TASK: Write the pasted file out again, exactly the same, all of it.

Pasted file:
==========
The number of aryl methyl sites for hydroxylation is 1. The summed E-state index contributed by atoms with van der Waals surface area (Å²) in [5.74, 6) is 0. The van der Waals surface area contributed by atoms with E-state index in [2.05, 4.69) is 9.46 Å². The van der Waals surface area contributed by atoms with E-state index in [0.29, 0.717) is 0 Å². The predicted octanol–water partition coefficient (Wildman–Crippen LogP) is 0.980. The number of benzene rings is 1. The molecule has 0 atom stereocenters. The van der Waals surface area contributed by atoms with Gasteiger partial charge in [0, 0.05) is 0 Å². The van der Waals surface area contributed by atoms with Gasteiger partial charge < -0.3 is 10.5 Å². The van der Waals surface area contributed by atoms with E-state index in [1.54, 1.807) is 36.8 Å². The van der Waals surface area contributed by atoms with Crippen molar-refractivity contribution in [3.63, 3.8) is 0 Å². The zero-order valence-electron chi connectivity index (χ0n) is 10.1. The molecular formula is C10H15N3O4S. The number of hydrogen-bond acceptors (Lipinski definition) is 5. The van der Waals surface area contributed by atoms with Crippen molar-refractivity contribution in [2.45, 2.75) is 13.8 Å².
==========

The number of aryl methyl sites for hydroxylation is 1. The summed E-state index contributed by atoms with van der Waals surface area (Å²) in [5.74, 6) is 0. The van der Waals surface area contributed by atoms with E-state index in [2.05, 4.69) is 9.46 Å². The van der Waals surface area contributed by atoms with E-state index in [0.29, 0.717) is 0 Å². The predicted octanol–water partition coefficient (Wildman–Crippen LogP) is 0.980. The number of benzene rings is 1. The molecule has 0 atom stereocenters. The van der Waals surface area contributed by atoms with Gasteiger partial charge in [0, 0.05) is 0 Å². The van der Waals surface area contributed by atoms with Gasteiger partial charge < -0.3 is 10.5 Å². The van der Waals surface area contributed by atoms with E-state index in [1.54, 1.807) is 36.8 Å². The van der Waals surface area contributed by atoms with Crippen molar-refractivity contribution in [3.63, 3.8) is 0 Å². The zero-order valence-electron chi connectivity index (χ0n) is 10.1. The molecular formula is C10H15N3O4S. The number of hydrogen-bond acceptors (Lipinski definition) is 5. The van der Waals surface area contributed by atoms with Crippen molar-refractivity contribution in [2.45, 2.75) is 13.8 Å².